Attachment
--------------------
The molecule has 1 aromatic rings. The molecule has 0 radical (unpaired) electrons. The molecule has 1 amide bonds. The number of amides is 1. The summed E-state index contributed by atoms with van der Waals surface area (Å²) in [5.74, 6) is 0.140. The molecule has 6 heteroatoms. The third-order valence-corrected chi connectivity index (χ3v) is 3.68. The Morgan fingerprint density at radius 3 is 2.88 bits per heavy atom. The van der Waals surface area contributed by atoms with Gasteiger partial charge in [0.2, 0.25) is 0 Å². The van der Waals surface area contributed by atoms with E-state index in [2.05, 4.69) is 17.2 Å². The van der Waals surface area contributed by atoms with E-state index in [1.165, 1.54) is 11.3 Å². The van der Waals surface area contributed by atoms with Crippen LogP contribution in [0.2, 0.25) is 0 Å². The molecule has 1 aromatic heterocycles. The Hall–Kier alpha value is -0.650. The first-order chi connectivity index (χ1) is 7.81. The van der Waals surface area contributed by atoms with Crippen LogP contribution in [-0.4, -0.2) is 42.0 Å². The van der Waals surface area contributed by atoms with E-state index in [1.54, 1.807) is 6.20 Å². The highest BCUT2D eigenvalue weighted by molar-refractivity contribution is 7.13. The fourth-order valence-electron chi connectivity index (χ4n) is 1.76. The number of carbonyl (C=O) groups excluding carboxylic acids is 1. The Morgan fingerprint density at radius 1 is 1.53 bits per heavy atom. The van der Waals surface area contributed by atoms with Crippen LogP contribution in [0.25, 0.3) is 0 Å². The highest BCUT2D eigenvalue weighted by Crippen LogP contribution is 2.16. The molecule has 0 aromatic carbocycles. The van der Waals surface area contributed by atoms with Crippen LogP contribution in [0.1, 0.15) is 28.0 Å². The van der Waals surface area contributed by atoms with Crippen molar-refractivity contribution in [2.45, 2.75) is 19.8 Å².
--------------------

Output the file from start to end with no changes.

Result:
The molecule has 1 aromatic rings. The molecule has 0 radical (unpaired) electrons. The molecule has 1 amide bonds. The number of amides is 1. The summed E-state index contributed by atoms with van der Waals surface area (Å²) in [5.74, 6) is 0.140. The molecule has 6 heteroatoms. The third-order valence-corrected chi connectivity index (χ3v) is 3.68. The Morgan fingerprint density at radius 3 is 2.88 bits per heavy atom. The van der Waals surface area contributed by atoms with Gasteiger partial charge in [0.2, 0.25) is 0 Å². The van der Waals surface area contributed by atoms with E-state index in [2.05, 4.69) is 17.2 Å². The van der Waals surface area contributed by atoms with E-state index in [1.165, 1.54) is 11.3 Å². The van der Waals surface area contributed by atoms with Crippen LogP contribution in [0.2, 0.25) is 0 Å². The molecule has 1 aromatic heterocycles. The Hall–Kier alpha value is -0.650. The first-order chi connectivity index (χ1) is 7.81. The van der Waals surface area contributed by atoms with Crippen LogP contribution in [-0.4, -0.2) is 42.0 Å². The van der Waals surface area contributed by atoms with E-state index in [1.54, 1.807) is 6.20 Å². The highest BCUT2D eigenvalue weighted by molar-refractivity contribution is 7.13. The fourth-order valence-electron chi connectivity index (χ4n) is 1.76. The number of carbonyl (C=O) groups excluding carboxylic acids is 1. The Morgan fingerprint density at radius 1 is 1.53 bits per heavy atom. The van der Waals surface area contributed by atoms with Crippen LogP contribution in [0.25, 0.3) is 0 Å². The highest BCUT2D eigenvalue weighted by Crippen LogP contribution is 2.16. The molecule has 0 aromatic carbocycles. The van der Waals surface area contributed by atoms with Crippen LogP contribution in [0.1, 0.15) is 28.0 Å². The van der Waals surface area contributed by atoms with Crippen molar-refractivity contribution in [2.45, 2.75) is 19.8 Å².